Chris Bartle: Let’s be besties

I had a couple facebook friends at the ICP symposium a few days ago in Ocala, and as they posted more videos I became more and more wrapped up in catching every word Chris Bartle said. Unfortunately I can’t post those videos here because facebook is annoying, but here’s a link to a podcast talking about the ICP symposium.

Hey there, new BFF

Sometimes you come across trainers that just “speak to you”, and for me he’s one. So much of what he said was really applicable to me, and he worded it in ways that made a lot of sense to me too. I grabbed all the quotes that USEA posted on their facebook, found a few more on my own, watched every video I could dig up, and tossed all the knowledge nuggets together in a document. Because it’s totally normal to keep several documents of notes and tidbits from clinics and lessons. So in case you’re interested, wisdom from Chris Bartle:

Dressage –

“You can’t have impulsion without connection.”

“If your horse is strong turn his head to the outside and use a strong, active inside leg. Use your gears not just the brakes.”

“If you have a tense, excitable horse then move your seat to the back of the saddle and the horse will lengthen his neck and lower his head to compensate for the change in balance.”

“Your ‘position statement’ is your seat and legs. If your horse does not respond your position statement is not strong enough.”

“My goal is to ride a dressage test with the reins in one hand. That means I am steering my horse with my ‘position statement’ not my hands and reins.”

“Avoid pressure on both sides of the mouth at the same time. Soften inside rein as pressure is applied to outside rein.”

“Your elbows belong to your body, your hands belong to your horse.” 

“The rise phase of the trot is the motivating phase.”

“I like to see the rider staying relaxed in the hip, moving with the horse, not getting too tight in thigh contact with saddle, allowing the horse to breathe. Everything in the canter should be done in a breathing rhythm, pushing every second stride.”

“If the horse is short in the neck – keep your elbows in front of you, keep more horse in front of you.”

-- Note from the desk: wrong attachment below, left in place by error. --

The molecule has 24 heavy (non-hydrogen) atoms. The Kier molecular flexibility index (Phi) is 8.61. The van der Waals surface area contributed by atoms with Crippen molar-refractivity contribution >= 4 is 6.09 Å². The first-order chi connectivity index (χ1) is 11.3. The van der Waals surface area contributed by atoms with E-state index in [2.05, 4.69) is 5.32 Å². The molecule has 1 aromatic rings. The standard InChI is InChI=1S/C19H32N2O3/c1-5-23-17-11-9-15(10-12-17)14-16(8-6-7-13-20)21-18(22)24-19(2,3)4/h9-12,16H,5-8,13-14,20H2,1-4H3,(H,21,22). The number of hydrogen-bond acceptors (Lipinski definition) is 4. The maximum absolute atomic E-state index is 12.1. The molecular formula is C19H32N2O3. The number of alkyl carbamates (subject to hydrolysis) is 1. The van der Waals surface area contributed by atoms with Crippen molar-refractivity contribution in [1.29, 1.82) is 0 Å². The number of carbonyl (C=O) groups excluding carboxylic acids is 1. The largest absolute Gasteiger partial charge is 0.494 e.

“Relax the arm without throwing the contact away.”

Jumping –

“The leg creates the energy and the seat determines the length of stride. Keep the tempo throughout the turn or you will have time penalties. Tuck your seat under you. Keep the rhythm and don’t pick at your horse.”

“If you have impulsion you have options!”

“You don’t need to see a stride. Preparation before the turn and riding the line between fences properly will get you to the fence on the right stride. Keep the horse’s head up and to the outside with a supporting inside leg to “close the horse up” and keep the energy and your horse will choose the right place to take off.”

“If your stirrups are too long you can’t use your core muscles to control the speed.”

“Cross-country saddles should have room for five fingers breadth behind your seat. This allows room for you to slide your seat backwards. This will give you a ‘safe seat’. The ability to do that depends on the length of your stirrup–they must be SHORT.”

“It’s the horse’s job to jump the fence and not the rider’s. The horse must always maintain that forward enthusiasm and his own balance without always relying on the rider.”

“The rider’s responsibility is to keep the horse in line and on line and to approach the fence at the right speed that is relevant to that fence and in a good rhythm.”

“Good training will lead to the horse offering what you want as opposed to the rider having to hold the whole thing together.”

“Very often you’ll have riders who begin to interfere with the horse’s responsibility and start telling the horse how to do his job, when to take off, how to jump the fence and so on and that is where you get confusion where the horse and rider partnership breaks up.”

“Approach the fence in a good balance and keep a good rhythm (in the same stride) then your horse will have the best chance of measuring the fence and jumping it cleanly.”

His book has officially made it’s way onto my wish list.

Training the Sport Horse by Christopher Bartle

10 thoughts on “Chris Bartle: Let’s be besties

  1. Thanks for the post!

    Love the dressage quotes. All of them – but “Your ‘position statement’ is your seat and legs. If your horse does not respond your position statement is not strong enough.” really resonates.

    Adding this book to my list immediately. 😀

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  2. Denny Emerson some interesting responses to the quote about not having to see a distance. His first of which was this: “So many people say and think this. I once had Lucinda Green write me to say I shouldn’t advocate developing a good eye, that it was the responsibility of the horse, not of the rider.
    Well, my problem is that I can tell from a few strides out whether I’m right, too far, or too short, so if I can see I’m wrong, am I just going to sit there and take the wreck if my horse doesn’t save me?
    I ain’t that brave!” they were all posted Jan 19th on the Tamarack Hill Farm fb page if you want to see the others. Food for thought! and I don’t really think there’s a right or wrong answer…and I have no clue anyway! I really like a lot of these quotes though and was enjoying them as the USEA was posting them!

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  3. nice collection of training tips – lots of good stuff there. i’m definitely one of those riders guilty of interfering with the horse’s ability to do its job… sigh

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  4. I have his book, his teaching is very British and his style very similar to Blyth Taits. Knows his shit that’s for sure! Plus his chestnut had a silver tail!!

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